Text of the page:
I think that when you're explaining some concept to a person that are completely alien to them, you need to break them down into the simpliest of simplest. If an eight-year-old kid can't understand what you're saying, neither will they.

07-01-2004, 01:01 AM
also an accomplished ballet dancer
You would think that a dancer is easier to teach - in my experience they can be some of the most difficult.

I've used this analogy many times - sometimes it works.

If a top level dancer does Giselle - she must become a 16 year old bundle of naivete. If she dances Carmen she must become a 26 year old pack of trouble. Budo is the same. You want to dance this role you must take on the mind of a fighter. Toss in a few french words (ballet is full of them) like sang-froid and explain how this relates to Budo and you may get somewhere.

If this person keeps coming they are getting something out of it. I usually, no matter how bad, put quite a bit of effort into beginners. However, eventually I leave them to their own devices. More often than not soon after there is a quantum leap in their abilities.

07-01-2004, 05:12 PM
Thank you for all your responses.

Thank you mr.Jennings for your suggestions, I will try several of them including the video taping over a period of time, I think this may be the key.

Have a nice day.

07-01-2004, 10:02 PM
Remember; Aikido is filled with plateaus and valleys where frustration sets in and it feels as if no progress is being made. I suggest that you don't worry about it, as long as it isn't disruptive to the class. We all learn different ways and at different times. He might be progressing in ways that you cannot see or don't imagine. What he's working on might not be what you are looking at, and there's very little that's more frustrating to a student than that.

I say, let him go. The answers to most questions is simply to train, and it appears he is training, so the answer will come with time.

07-25-2004, 01:08 PM
I have a similar problem with a student at my previous dojo - his physical interpretation of what he is shown / told / gets done to him is to yank uke around like a rag doll, preferably as painfully (to uke) as possible. He says he doesn't understand what he's supposed to be doing. I don't believe there's any malice in his actions, just pure non-comprehension. Having tried (and failed) to teach him visually, telling him what to do, and by having him feel the technique, I have no idea how to help this student. I think that all I can do is try to prevent him from unintentionally hurting the other students. This student has been training (albeit irregularly) for over a year.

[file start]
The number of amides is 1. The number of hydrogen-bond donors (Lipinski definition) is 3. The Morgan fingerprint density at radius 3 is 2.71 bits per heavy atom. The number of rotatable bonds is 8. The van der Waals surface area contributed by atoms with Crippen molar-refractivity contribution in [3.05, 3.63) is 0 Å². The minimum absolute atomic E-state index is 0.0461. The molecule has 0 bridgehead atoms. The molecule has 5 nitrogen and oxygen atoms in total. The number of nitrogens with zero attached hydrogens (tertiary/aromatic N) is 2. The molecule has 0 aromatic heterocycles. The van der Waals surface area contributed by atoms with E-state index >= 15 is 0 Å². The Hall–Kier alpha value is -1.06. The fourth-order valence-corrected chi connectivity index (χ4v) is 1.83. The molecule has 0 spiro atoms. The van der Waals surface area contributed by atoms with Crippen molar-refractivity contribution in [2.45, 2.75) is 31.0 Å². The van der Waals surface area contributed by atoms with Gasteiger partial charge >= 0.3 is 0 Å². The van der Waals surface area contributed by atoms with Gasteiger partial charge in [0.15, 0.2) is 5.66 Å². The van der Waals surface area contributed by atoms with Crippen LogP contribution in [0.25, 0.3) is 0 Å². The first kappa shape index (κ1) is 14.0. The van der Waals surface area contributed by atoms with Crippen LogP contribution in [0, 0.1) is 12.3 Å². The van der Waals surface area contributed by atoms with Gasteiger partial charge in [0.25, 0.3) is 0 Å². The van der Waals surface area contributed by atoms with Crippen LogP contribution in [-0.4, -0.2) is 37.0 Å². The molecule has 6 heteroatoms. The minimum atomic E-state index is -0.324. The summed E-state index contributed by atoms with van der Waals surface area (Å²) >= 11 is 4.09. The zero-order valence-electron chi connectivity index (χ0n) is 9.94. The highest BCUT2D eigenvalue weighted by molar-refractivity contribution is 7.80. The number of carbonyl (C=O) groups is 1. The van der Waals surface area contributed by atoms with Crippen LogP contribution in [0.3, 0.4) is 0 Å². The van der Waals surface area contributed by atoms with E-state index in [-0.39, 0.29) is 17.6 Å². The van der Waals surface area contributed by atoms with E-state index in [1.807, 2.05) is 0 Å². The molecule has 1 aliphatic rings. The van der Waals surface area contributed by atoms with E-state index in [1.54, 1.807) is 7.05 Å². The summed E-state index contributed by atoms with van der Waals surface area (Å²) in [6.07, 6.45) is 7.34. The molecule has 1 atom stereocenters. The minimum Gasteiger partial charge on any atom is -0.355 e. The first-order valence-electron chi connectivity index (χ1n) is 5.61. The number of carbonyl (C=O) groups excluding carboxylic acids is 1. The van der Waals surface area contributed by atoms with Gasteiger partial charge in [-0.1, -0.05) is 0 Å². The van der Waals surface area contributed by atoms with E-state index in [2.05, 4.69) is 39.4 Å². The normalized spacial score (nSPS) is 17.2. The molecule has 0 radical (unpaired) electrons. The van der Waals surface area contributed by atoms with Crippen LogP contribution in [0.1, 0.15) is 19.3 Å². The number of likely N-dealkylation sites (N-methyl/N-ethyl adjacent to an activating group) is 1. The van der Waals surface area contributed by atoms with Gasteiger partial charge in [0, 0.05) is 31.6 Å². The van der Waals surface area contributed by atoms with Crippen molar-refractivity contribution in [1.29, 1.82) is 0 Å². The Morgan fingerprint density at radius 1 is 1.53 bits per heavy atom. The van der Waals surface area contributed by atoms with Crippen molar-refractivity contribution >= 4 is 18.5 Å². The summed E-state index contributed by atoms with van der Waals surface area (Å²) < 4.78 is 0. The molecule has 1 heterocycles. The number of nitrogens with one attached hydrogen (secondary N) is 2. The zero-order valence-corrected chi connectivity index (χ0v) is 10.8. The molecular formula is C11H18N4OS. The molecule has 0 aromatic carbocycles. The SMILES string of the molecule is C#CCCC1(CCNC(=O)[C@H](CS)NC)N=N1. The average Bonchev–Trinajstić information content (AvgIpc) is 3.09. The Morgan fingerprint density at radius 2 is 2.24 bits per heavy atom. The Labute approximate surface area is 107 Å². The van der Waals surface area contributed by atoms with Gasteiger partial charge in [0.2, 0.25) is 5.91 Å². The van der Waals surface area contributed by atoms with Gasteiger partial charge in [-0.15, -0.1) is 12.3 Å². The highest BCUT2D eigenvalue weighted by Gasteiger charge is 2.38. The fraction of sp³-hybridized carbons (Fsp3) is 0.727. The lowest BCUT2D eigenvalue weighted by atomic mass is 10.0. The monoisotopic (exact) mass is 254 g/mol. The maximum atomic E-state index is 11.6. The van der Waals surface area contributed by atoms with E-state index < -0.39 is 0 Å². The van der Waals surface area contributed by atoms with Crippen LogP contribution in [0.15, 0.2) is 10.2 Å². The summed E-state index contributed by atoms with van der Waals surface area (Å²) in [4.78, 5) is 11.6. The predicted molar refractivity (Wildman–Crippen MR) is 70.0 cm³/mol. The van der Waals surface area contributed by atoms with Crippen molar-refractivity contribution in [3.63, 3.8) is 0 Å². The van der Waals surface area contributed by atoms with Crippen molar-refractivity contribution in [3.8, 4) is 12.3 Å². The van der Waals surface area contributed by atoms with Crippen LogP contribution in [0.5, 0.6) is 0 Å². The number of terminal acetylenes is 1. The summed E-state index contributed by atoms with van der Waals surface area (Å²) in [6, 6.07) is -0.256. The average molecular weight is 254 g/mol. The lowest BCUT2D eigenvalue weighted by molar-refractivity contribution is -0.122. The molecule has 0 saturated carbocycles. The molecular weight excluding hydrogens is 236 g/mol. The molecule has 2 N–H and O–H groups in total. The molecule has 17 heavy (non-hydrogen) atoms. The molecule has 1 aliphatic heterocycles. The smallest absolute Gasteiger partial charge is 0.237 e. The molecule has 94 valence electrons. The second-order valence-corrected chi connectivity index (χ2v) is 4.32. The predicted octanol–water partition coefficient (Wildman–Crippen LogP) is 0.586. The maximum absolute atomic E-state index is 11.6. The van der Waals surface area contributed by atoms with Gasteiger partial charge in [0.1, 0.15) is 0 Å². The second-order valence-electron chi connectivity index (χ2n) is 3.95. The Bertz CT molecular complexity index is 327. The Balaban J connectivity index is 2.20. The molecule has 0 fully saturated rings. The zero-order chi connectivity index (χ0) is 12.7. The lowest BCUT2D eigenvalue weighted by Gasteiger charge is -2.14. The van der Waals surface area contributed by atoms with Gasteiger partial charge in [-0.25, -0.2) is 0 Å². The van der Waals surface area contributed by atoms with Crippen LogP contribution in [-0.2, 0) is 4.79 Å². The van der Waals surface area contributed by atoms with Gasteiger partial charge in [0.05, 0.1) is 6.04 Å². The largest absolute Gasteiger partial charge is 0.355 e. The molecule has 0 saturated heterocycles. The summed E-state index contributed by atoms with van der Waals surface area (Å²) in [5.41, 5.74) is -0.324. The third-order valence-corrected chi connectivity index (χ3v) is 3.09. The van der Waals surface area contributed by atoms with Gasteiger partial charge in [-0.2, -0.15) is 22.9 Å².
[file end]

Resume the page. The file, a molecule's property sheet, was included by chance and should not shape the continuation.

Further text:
What his barrier to learning is I can only speculate. (And it's not just me, he's the same with all the other instructors he's been taught by). The trouble is, I don't want to spend too much time on this student to the detriment of the rest of the class.

I'm hoping and praying that he won't turn up when I'm teaching (filling in for their regular sensei). If he does, I'd like to have a plan to deal with him, then I'll be less frustrated.

Any suggestions gratefully received!


Hagen Seibert
07-25-2004, 02:25 PM
I once had a student who was the most kinestic learner I ever met.
You could show him and heŽd say "Yes" and carry on,
you could explain it to him and heŽd say "Yes" and carry on,
but when you actually took his hand and moved them for him then heŽd say "Ahhh-yes!" and do it.

Maybe this ballet student needs the right input.
Perhaps you could contact his/her ballet teacher ?

keep it up !!

Hanna B
07-26-2004, 02:43 AM
What his barrier to learning is I can only speculate. (And it's not just me, he's the same with all the other instructors he's been taught by). The trouble is, I don't want to spend too much time on this student to the detriment of the rest of the class.

I'm hoping and praying that he won't turn up when I'm teaching (filling in for their regular sensei). If he does, I'd like to have a plan to deal with him, then I'll be less frustrated.

I had students who did stiff and jerky technique. Thay got this habits in other places where they trained, before they came to me. For both of them, it was a big step forward to learn to do technique slowly. When you do fast, you get away with all kinds of jerky movements but when you do slow you increase your sensitivity a lot, and feel the difference in what you are doing. I don't suppose that you get there in a single class, though, especially not if someone who not teaches regularly tries to bring on new concepts (the class tends to be sceptical) so I guess your focus is right: how to handle a single class without letting him take too much time from the other students.